Within the EU, for EU nationals, there is a right to freedom of movement, which (slightly simplified) means you can visit, live and work in any other EU country. Depending on the country you go to, you can't always just rock up and stay there without doing anything, as there are things like Directive 2004/38/EC which means that in some countries, you may have to register. (There's also the whole tax thing that gets involved if you stay too long, but that's a different question!)

As an EU national, if I move to France, what are the rules about registering? Specifically, how long do I have to do it, where do I go, and what do I have to take with me when I go?


2 Answers 2


As of 2014, a “carte de séjour” is not required for EU citizens. Straight from the horse's mouth (see also service-public.fr):

Il n'est pas soumis à l'obligation de détenir de titre de séjour, ni une autorisation de travail mais, s'il le souhaite, un titre de séjour lui est délivré.

Beyond that, there is no blanket registration system in France (i.e. locals don't have to report anywhere when moving, unlike many other EU countries) so no need to do anything (but obviously taxes and health insurance will require some paperwork too).

It also mean than when you move, you have to take care of reporting your new address to the different parts of the administration yourself. There is a useful service on service-public.fr that can be used to inform the tax office, big utilities, the social security/pension/welfare organizations and the department in charge of motor vehicles of your new address all at once but unfortunately, it's only available if you are moving within France.


I moved to France back in 2003. Based on this I asked a question where in the EU, EU citizens need a resident permit. Back in 2003 I didn't need to do anything other then a local. My Dutch identification papers were considered equal to the French papers. This isn't the case in my current country of resident (Belgium) where I am obliged to cary a resident permit.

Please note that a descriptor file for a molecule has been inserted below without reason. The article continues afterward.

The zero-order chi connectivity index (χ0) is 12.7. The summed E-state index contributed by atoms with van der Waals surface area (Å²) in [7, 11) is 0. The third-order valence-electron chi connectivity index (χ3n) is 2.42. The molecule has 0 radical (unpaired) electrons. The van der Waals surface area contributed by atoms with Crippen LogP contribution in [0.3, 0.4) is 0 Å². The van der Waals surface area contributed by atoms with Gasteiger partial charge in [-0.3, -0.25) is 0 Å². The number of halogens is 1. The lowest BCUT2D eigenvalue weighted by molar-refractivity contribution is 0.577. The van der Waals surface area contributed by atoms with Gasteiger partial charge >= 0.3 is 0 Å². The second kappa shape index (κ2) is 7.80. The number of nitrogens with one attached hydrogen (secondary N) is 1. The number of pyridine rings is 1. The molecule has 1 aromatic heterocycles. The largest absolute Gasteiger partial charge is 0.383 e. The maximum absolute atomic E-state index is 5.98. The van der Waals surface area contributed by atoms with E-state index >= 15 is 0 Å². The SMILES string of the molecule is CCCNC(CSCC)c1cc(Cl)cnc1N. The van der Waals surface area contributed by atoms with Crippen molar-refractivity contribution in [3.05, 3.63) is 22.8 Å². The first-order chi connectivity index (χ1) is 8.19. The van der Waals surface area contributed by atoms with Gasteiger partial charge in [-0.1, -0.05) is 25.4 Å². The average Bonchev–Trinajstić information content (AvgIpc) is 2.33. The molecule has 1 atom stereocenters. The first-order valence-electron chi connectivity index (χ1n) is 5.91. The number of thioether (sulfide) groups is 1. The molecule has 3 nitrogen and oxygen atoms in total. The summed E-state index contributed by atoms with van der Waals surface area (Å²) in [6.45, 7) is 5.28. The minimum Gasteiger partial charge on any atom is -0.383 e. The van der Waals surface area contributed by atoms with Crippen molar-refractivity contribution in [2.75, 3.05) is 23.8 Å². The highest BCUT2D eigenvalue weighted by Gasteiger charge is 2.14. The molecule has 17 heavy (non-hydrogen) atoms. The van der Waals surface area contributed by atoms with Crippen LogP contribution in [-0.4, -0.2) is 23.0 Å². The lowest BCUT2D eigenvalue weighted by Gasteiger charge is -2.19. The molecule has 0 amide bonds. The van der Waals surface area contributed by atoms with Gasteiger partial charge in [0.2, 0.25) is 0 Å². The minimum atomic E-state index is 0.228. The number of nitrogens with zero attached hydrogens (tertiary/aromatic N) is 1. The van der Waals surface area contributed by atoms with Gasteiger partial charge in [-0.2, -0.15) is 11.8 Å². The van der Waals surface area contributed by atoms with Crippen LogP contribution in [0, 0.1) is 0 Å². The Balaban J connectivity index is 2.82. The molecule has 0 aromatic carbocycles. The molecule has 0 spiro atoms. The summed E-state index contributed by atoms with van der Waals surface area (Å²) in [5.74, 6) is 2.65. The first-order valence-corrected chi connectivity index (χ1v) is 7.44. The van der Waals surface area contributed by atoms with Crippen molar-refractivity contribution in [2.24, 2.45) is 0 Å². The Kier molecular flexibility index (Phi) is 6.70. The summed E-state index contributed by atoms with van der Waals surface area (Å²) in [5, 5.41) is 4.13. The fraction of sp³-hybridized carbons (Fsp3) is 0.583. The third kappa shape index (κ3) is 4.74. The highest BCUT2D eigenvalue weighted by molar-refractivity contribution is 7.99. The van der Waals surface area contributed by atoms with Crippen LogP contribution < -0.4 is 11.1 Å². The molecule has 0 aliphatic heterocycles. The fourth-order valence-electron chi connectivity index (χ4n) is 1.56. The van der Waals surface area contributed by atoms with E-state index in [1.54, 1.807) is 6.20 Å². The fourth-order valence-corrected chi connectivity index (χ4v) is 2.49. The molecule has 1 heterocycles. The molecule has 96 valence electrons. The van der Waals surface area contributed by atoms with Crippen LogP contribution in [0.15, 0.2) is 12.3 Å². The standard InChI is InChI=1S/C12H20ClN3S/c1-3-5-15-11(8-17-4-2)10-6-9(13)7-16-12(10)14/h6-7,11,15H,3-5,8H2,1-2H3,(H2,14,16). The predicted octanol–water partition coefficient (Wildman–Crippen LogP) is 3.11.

The best source for detailed information is the city hall. I went to l'hotel de ville in Paris, Place de l'Hôtel de ville. If you are located in Paris, for the location alone I would recommend going there. There is a specific department dealing with administration for foreigners, ask for “info de carte de sejour”.

Be aware that the response are not always “customer friendly”, but if you can see through the rudeness of the civil servant in question, the information provided is quite accurate.

If you are renting a place in France you also might want consult the CAF. They provide the “aide personnalisée au logement” or APL. This is a subsidy on renting. Not everybody is eligble, but they check if all requirements for foreigners are met. The added benefit of going to the CAF is that you might end up with some financial help in paying your rent.

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    Paris is unique as it's both a municipality and a département and it's administered differently than the rest of France (the mayor actually has less power than other mayors in some area). The usual place for everything related to residence for non-nationals is the préfecture. In many small towns (and don't forget France has a lot of tiny municipalities compared to other EU countries) I suspect people at the town hall will have no idea what the rules are.
    – Gala
    Mar 13, 2014 at 10:25
  • @GaëlLaurans that makes sense. Does the same apply on CAF, is that a unique situation in Paris as well?
    – Andra
    Mar 13, 2014 at 10:31

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